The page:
TV shows watched: Better call Saul – with its long quirky shots, Kim with her school girl pony tail, adobes in Alberqueque ; Ozark – blue film, southern drawl, goldilocks Ruth, ice cool Marty, the duplicitous Wendy and the robotic Helen, cartel money. What a field day the feminists would have analysing this; Homeland – crazy eyes Carrie with her rubber face all contorted, Max gunned down in a long shot ; Hard Quiz – ridiculous silliness, sneering; Revelation – sinister priests with white false teeth loose in their mouths talking about jacking off boys. Middle aged men so damaged by the abuse they suffered that they are forever broken. News. 7.30 report. No sports news. Weather – what will Irena be wearing tonight? Jasper watches reruns of NBA best games ever, shows where NBA players compete against each other via video basketball games, Bad Grandpa.
WA 400 cases, Australia wide 5133. The number of cases being reported each day is falling and so therefore the curve is flattening. Less hockey stick. More hillock.
In the shops we are beginning to know the drill. To avoid each other. When confronted by a shopper not following the arrows on the floor you might step back, leer at them. At the check out there is a perspex screen between the attendant and the shopper. Everyone gives everyone else a wide berth and I wonder how permanent our distrust of each other will become after weeks to months of practicing this social distancing. The other day a client proffered a hand shake, out of habit, and I found myself recoiling. How strange it will be to handshake again.
The white cockatoos still screech. The clouds still make themselves magnificent. The rain still wets the pavement. The Artania sits still waiting. Petulant and refusing to move. From her bows and balconies messages saying, “Thank you Fremantle” hang. “We love you Fremantle.” But the love is all one way.
Walking the dog on a day where the season is changing. Mornings are cooler now. Sky pewter. There are many people out, as this is one of the things they can still do – with their families, or one other being. The river is quiet compared to last week when people in groups still took to the water in boats. Now single fishermen and stand up paddlers or canoeists dot the river. Dogs are loving this COVID nasty as their people pay them extra attention. At poo collection time there is the problem of not being able to moisten your fingers to rub the poo bag so it will open and then the problem of not being able to touch the bin lid to rid yourself of the poop bag. The playground is abandoned. The skatepark empty. The drinking fountains are switched off and this means no dog water either. Still he checks out the dry container and looks at me, perplexed. His single Covid worry.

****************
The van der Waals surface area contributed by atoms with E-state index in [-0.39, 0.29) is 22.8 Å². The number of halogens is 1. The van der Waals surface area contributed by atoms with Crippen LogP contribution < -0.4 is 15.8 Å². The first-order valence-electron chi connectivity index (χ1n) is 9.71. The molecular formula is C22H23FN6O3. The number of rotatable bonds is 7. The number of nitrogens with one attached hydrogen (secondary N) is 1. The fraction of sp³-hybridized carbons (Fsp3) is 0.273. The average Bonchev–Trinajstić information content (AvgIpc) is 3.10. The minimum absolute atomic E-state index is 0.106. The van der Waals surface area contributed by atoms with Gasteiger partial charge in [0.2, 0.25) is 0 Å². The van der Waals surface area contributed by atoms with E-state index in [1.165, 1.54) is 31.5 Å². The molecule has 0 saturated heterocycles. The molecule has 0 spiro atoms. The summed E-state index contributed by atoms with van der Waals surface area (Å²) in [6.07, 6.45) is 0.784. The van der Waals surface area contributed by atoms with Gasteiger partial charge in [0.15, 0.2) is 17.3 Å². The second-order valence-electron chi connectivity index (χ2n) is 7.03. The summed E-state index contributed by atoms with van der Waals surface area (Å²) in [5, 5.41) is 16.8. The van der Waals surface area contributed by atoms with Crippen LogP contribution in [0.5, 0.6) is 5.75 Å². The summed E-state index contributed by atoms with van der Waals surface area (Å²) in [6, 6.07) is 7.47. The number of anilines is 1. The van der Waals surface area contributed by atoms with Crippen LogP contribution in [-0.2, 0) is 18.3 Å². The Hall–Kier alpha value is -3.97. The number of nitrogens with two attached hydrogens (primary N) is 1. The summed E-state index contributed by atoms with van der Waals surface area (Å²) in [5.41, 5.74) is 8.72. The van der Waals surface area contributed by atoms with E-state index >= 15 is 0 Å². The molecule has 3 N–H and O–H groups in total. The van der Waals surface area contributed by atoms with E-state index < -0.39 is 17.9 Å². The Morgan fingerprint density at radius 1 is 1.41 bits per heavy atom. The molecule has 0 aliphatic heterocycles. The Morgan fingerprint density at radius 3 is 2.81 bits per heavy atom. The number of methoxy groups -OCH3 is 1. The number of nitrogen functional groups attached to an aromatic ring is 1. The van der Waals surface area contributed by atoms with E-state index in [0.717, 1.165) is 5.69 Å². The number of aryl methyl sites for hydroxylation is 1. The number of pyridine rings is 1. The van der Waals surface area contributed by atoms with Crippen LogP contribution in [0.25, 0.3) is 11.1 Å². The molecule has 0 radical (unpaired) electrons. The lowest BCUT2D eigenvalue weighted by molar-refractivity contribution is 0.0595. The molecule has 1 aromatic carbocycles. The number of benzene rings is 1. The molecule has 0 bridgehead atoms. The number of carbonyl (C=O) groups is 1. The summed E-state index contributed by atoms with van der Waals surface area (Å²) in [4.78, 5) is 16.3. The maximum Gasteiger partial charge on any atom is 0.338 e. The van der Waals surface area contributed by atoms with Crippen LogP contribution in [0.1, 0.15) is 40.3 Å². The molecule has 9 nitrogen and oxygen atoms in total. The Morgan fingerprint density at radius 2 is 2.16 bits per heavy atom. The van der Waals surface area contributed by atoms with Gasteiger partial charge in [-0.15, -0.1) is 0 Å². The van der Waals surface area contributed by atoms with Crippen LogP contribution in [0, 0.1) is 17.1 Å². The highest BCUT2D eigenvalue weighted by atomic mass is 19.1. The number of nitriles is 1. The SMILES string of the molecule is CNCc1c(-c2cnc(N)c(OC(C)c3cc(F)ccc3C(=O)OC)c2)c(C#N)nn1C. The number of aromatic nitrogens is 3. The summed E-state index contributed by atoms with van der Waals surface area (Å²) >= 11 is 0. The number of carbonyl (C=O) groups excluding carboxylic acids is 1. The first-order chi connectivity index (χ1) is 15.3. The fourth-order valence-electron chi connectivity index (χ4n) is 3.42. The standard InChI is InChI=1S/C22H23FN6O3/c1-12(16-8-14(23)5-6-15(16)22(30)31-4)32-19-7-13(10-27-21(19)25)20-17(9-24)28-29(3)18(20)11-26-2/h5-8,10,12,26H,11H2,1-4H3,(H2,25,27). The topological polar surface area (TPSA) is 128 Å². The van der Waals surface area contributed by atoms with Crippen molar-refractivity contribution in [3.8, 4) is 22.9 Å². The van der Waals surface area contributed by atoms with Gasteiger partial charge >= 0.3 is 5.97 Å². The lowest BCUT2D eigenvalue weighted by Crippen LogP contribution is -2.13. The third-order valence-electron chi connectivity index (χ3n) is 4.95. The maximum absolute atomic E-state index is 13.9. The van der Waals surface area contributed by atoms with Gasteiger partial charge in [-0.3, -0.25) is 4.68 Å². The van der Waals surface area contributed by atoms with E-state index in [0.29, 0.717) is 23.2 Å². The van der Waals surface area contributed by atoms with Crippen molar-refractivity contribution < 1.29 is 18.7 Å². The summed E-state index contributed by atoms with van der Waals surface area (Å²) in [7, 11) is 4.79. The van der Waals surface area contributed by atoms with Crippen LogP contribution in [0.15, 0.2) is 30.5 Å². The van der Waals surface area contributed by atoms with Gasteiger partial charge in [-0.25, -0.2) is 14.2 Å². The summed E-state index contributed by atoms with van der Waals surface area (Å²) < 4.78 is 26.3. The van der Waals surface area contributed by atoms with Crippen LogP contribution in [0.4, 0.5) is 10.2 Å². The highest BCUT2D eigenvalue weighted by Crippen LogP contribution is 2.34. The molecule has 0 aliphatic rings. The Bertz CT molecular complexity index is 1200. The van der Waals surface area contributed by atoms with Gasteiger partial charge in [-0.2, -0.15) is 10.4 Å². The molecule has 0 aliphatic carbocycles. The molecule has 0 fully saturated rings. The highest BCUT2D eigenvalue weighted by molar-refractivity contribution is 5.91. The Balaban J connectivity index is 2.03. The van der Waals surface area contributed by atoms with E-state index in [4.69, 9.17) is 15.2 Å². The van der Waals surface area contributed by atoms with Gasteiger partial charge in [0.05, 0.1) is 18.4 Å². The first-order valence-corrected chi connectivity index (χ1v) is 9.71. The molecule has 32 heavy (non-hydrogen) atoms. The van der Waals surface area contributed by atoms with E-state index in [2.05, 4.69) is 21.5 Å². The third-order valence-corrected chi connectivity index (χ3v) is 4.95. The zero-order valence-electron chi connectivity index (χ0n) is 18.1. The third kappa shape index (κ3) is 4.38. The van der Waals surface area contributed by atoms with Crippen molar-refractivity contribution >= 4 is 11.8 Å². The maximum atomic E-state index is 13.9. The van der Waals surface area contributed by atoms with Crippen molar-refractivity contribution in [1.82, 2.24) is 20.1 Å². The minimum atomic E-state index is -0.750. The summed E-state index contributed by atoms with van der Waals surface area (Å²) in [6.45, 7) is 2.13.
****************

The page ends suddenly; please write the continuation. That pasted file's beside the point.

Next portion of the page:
Norman had the common cold.
Child care becomes free.
The Artania is allowed to stay for the two weeks she asked for.
WA 436 cases – 55 of them from the one cruise ship, The Artania. 18 people in intensive care. Compare this to New York City where there are over 630 deaths in one day. Make shift morgues. Field hospitals in Central Park. As the world becomes overwhelmed with the virus we are just in a waiting pattern. Our infection rate is low and the death rate piddling to other nations. Our isolation is serving to protect us. Our borders have become hard and we are asked not to even move between regions. We see our family, do our essential work and shopping and that’s all. I am learning to operate by telehealth. Our preparedness may seem overzealous but at least our health professionals may be spared the decision making that has been required in the countries whose systems have been overwhelmed. More and more it seems our doctors won’t need to choose between who is ventilated and who is turned away.